Saturday, January 19, 2008

Optimism in Ghana

There's a wave of optimism gripping Ghana ahead of tomorrow's opening match of the 2008 Cup of Nations.

Staging Africa's most prestigious sporting event will cast a positive international spotlight on the small but stable West African state when much of the world's poorest continent is still gripped by conflict, disease and poverty.

Organizers hope the event will also bring as much as $1 billion into Ghana's fast-growing economy, mostly through tourism, service and advertising sectors but also trickling down to taxi drivers and street vendors selling food and trinkets.

"Almost everybody, every community is benefiting," Ghana's Finance Minister Kwadwo Baah-Wiredu said in an interview with Reuters in London this week.

He said the country, which has hosted the African Nations Cup finals three times and won four times, would try to use the income to generate more economic activity and prepare to stage even more prestigious international events.

Ghana would bid in coming years to stage the African Games, the Commonwealth Games, the Olympics and the World Cup, he said.

"We are now in the spotlight of the world -- it's a rare image-building opportunity," said Fred Pappoe, vice-chairman of the Ghana Football Association (GFA).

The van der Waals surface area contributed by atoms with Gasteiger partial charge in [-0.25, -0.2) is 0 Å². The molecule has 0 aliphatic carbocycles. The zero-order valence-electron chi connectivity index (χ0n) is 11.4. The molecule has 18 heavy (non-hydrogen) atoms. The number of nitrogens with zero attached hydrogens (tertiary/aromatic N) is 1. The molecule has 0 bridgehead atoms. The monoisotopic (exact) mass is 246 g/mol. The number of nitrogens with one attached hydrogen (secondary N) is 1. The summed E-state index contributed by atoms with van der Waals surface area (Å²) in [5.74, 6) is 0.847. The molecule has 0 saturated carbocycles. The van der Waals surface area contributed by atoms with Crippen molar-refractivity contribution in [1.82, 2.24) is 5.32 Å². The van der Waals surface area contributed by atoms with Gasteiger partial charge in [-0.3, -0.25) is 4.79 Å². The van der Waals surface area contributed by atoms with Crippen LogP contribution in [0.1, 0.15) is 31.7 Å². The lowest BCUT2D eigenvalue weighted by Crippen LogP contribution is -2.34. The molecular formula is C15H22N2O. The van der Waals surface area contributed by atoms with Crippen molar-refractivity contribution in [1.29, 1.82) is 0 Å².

He described the three-week tournament, which will be played in the capital and three other venues, as a "massive feast" for soccer fans and ordinary Ghanaians.

Excited crowds are already filling the streets of Accra, Kumasi, Sekondi and Tamale, many of them souvenir sellers anxious to make a quick buck by hawking an array of soccer jerseys, T-shirts, mugs and key-rings.

Buildings across the country, from government offices to shacks in the shantytowns, have sprouted Ghana's red, gold and green flag with its distinctive black star as Ghanaians hope their "Black Stars" team can win the Cup for a fifth time.

It's wonderful when sports can give people national pride, bring in a little much-needed money and instill confidence in the future.

Go get 'em, Ghana!

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